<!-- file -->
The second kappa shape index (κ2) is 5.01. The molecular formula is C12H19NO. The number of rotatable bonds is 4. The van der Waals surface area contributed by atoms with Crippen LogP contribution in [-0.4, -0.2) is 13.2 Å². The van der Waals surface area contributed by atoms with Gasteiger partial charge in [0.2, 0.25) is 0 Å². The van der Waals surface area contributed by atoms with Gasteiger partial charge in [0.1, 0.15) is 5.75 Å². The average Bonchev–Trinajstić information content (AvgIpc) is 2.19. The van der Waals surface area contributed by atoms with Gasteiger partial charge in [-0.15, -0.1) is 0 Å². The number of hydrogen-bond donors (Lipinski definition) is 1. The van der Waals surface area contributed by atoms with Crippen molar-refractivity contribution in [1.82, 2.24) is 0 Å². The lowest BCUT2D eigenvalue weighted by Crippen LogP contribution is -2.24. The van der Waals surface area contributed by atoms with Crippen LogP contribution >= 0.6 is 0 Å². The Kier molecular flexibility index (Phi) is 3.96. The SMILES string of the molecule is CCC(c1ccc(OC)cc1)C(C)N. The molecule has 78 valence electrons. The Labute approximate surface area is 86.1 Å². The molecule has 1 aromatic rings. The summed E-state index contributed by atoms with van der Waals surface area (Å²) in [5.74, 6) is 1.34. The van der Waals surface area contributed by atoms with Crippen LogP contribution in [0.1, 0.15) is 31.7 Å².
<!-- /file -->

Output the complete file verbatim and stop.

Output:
The second kappa shape index (κ2) is 5.01. The molecular formula is C12H19NO. The number of rotatable bonds is 4. The van der Waals surface area contributed by atoms with Crippen LogP contribution in [-0.4, -0.2) is 13.2 Å². The van der Waals surface area contributed by atoms with Gasteiger partial charge in [0.2, 0.25) is 0 Å². The van der Waals surface area contributed by atoms with Gasteiger partial charge in [0.1, 0.15) is 5.75 Å². The average Bonchev–Trinajstić information content (AvgIpc) is 2.19. The van der Waals surface area contributed by atoms with Gasteiger partial charge in [-0.15, -0.1) is 0 Å². The number of hydrogen-bond donors (Lipinski definition) is 1. The van der Waals surface area contributed by atoms with Crippen molar-refractivity contribution in [1.82, 2.24) is 0 Å². The lowest BCUT2D eigenvalue weighted by Crippen LogP contribution is -2.24. The van der Waals surface area contributed by atoms with Crippen LogP contribution >= 0.6 is 0 Å². The Kier molecular flexibility index (Phi) is 3.96. The SMILES string of the molecule is CCC(c1ccc(OC)cc1)C(C)N. The molecule has 78 valence electrons. The Labute approximate surface area is 86.1 Å². The molecule has 1 aromatic rings. The summed E-state index contributed by atoms with van der Waals surface area (Å²) in [5.74, 6) is 1.34. The van der Waals surface area contributed by atoms with Crippen LogP contribution in [0.1, 0.15) is 31.7 Å².